solutions include promoting human rights (especially education) for
children in developing countries (more). Of the deaths, the number of preventable deaths, or the
indirectly caused by poverty (hunger, preventable disease, curable
disease, violence), lies between 10 and 20 million per year, depending
on definitions and approach (source; source). Poverty cuts many lives short. If life is the most important human right, this is the most important human rights issue.
Mean global temperature has risen by about 1°C since the start
of industrialization, reducing the positive impact of development
efforts such as the UN Millennium Development Goals (source).
Recent decades have nevertheless seen a promising gradual reduction in
mortality in connection with poverty (McMichael et al., 2004).
A further increase of 1°C, making 2°C
altogether, will exacerbate the death rate in connection with poverty
in multiple interacting ways (IPCC). These include:
point in this list represents an unprecedented catastrophe - all by
itself. When all points happen at once, and when they interact with
each other in unforeseeable ways, we approach the limits of our ability
to comprehend. Experts cannot reasonably say what is going to happen
- even at "only" 2°C of warming. All countries will be
mainly developing countries with high population densities, weak
warm climates (see the literature listed below - especially Costello et
- heat waves (wet bulb temperatures exceeding body temperature; more)
- sea level
rise (e.g. about half of Bangladesh is at risk; more)
- deglaciation affecting water supplies,
- ocean acidification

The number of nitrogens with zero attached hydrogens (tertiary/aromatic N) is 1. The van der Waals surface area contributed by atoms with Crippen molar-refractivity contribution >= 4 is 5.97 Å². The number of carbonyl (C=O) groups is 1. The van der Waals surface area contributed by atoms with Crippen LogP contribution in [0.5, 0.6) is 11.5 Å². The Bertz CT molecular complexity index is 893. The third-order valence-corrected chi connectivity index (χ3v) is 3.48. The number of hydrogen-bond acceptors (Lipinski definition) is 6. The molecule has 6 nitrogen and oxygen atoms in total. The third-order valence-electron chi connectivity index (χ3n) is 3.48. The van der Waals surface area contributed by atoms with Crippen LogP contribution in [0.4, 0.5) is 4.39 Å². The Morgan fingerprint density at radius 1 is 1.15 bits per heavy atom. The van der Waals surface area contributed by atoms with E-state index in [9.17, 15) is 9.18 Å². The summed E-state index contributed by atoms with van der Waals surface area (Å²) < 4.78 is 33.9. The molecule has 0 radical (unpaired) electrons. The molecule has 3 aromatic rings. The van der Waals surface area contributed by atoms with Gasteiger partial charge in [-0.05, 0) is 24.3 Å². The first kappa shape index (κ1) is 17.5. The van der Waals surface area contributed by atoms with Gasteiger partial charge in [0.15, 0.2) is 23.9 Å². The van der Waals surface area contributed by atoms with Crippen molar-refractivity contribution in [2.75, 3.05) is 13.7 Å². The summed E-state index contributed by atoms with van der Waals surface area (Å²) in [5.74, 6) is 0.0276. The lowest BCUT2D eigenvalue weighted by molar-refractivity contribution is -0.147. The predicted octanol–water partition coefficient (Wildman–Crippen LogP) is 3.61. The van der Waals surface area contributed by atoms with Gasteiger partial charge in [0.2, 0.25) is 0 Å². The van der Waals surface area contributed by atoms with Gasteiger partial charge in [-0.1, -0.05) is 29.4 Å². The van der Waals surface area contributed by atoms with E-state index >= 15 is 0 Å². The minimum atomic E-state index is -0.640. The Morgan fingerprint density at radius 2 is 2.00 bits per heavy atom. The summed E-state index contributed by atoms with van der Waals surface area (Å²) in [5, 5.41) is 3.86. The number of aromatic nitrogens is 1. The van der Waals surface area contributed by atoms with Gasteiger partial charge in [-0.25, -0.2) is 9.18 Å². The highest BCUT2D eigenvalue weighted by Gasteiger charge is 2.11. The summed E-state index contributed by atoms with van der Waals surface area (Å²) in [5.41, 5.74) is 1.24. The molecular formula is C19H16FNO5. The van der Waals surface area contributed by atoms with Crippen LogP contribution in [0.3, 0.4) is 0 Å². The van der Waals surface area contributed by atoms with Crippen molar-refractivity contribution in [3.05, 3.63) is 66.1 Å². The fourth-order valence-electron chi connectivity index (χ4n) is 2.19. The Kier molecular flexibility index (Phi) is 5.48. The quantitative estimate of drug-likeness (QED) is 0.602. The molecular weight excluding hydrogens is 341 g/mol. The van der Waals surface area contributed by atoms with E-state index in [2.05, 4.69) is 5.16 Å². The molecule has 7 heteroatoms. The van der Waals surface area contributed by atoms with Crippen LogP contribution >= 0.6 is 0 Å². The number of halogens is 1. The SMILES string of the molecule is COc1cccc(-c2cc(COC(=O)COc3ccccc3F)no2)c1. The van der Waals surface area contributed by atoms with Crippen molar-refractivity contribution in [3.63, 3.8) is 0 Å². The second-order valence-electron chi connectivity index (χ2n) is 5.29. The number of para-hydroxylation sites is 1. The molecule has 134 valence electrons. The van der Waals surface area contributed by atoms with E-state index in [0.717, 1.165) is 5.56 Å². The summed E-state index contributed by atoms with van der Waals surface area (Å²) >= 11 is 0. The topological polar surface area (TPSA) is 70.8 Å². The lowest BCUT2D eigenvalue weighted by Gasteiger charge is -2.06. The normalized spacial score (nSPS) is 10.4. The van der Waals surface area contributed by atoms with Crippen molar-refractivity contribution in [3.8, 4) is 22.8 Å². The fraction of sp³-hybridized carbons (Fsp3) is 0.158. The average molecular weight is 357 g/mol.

affecting fish supplies,
- changing weather patterns affecting crops,
- loss of biodiversity affecting agriculture generally,
- disruption of food distribution when fossil fuels are banned, unavailable, or severely taxed;
- more rain in wet areas and less in dry, leading to flooding and desertification,
- larger and more frequent forest
fires including loss of ancient forests,
- geographic migration of new and old infectious and vector-born diseases,
- wars over diminishing resources such as
fresh water, and
- mass migration from poorer to richer countries.
Combining this background with the findings of the academic research
literature listed below,we can confidently predict that a global
temperature increase of 2°C
will at least double the current death rate in connection with poverty for a
period of one century.
This is no more than a rough order-of-magnitude or ballpark estimate,
but it is better than none at all. It implies that the total death
toll due to global warming will be 10 million per year times 100
years, or one billion, corresponding to one-tenth
of the projected maximum
global population of 10 billion. If, as seems likely later in this
century, a third of the global population is still living in
"developing countries", about a third of those people will probably be
dying in connection with global warming and its many negative
It is now practically certain that the predicted 2°C mark will be
crossed. But that is merely a conservative estimate. If we consider the
political context in which this is happening - the dismal failure of
politics to slow the global growth in fossil-fuel use over the past 20
years, the continuing differences between political intention and
reality, the difficulty of motivating both democracies and
dictatorships to take appropriate action, the rising global wealth gap
which is undermining democracy and the finances of nation states, the
global rise of irrational, populist, xenophobic political movements,
the continuing conflicts and other disasters that constantly distract
attention from the climate problem - the most likely outcome may be a
global temperature increase of 3-4°C, peaking (hopefully!) sometime
in the next century. That is much worse than uncomprehensibly bad, but
are currently treating it as an everyday news item.
At the 2015 Paris conference, well-meaning politicians included the ambitious 1.5°C
goal in their final statement, although leading climate scientists and
economists had agreed years before that the deadline for achieving this
goal was long past (more). With
continuing misunderstandings and distortions of this kind at the
highest level - ranging from populist naivete at the Paris conference to blatant climate denial in
political parties such as the US Republicans or the Australian
"Liberals" - it is realistic to be skeptical.
If we are lucky and humanity manages to limit the temperature increase to 2°C, that will have been caused by